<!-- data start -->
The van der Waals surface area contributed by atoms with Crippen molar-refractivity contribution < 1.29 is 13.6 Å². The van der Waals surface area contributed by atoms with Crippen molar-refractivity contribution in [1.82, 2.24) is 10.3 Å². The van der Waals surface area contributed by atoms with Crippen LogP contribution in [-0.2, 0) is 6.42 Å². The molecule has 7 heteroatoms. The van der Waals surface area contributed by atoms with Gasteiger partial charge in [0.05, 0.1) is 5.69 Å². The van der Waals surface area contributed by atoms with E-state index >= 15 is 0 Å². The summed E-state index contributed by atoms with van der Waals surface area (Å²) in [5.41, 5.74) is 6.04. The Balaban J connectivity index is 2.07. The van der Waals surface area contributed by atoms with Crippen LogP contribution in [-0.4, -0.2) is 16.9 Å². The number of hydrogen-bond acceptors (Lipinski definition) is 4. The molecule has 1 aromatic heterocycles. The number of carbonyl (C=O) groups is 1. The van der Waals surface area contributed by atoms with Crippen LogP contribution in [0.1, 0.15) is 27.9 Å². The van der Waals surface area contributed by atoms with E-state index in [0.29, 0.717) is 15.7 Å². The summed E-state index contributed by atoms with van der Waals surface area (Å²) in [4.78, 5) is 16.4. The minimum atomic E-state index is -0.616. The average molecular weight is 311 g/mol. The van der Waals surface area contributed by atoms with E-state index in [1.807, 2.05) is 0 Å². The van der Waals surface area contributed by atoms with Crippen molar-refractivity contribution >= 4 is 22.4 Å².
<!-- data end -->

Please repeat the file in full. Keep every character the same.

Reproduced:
The van der Waals surface area contributed by atoms with Crippen molar-refractivity contribution < 1.29 is 13.6 Å². The van der Waals surface area contributed by atoms with Crippen molar-refractivity contribution in [1.82, 2.24) is 10.3 Å². The van der Waals surface area contributed by atoms with Crippen LogP contribution in [-0.2, 0) is 6.42 Å². The molecule has 7 heteroatoms. The van der Waals surface area contributed by atoms with Gasteiger partial charge in [0.05, 0.1) is 5.69 Å². The van der Waals surface area contributed by atoms with E-state index >= 15 is 0 Å². The summed E-state index contributed by atoms with van der Waals surface area (Å²) in [5.41, 5.74) is 6.04. The Balaban J connectivity index is 2.07. The van der Waals surface area contributed by atoms with Crippen LogP contribution in [-0.4, -0.2) is 16.9 Å². The number of hydrogen-bond acceptors (Lipinski definition) is 4. The molecule has 1 aromatic heterocycles. The number of carbonyl (C=O) groups is 1. The van der Waals surface area contributed by atoms with Crippen LogP contribution in [0.1, 0.15) is 27.9 Å². The van der Waals surface area contributed by atoms with E-state index in [0.29, 0.717) is 15.7 Å². The summed E-state index contributed by atoms with van der Waals surface area (Å²) in [4.78, 5) is 16.4. The minimum atomic E-state index is -0.616. The average molecular weight is 311 g/mol. The van der Waals surface area contributed by atoms with E-state index in [1.807, 2.05) is 0 Å². The van der Waals surface area contributed by atoms with Crippen molar-refractivity contribution >= 4 is 22.4 Å².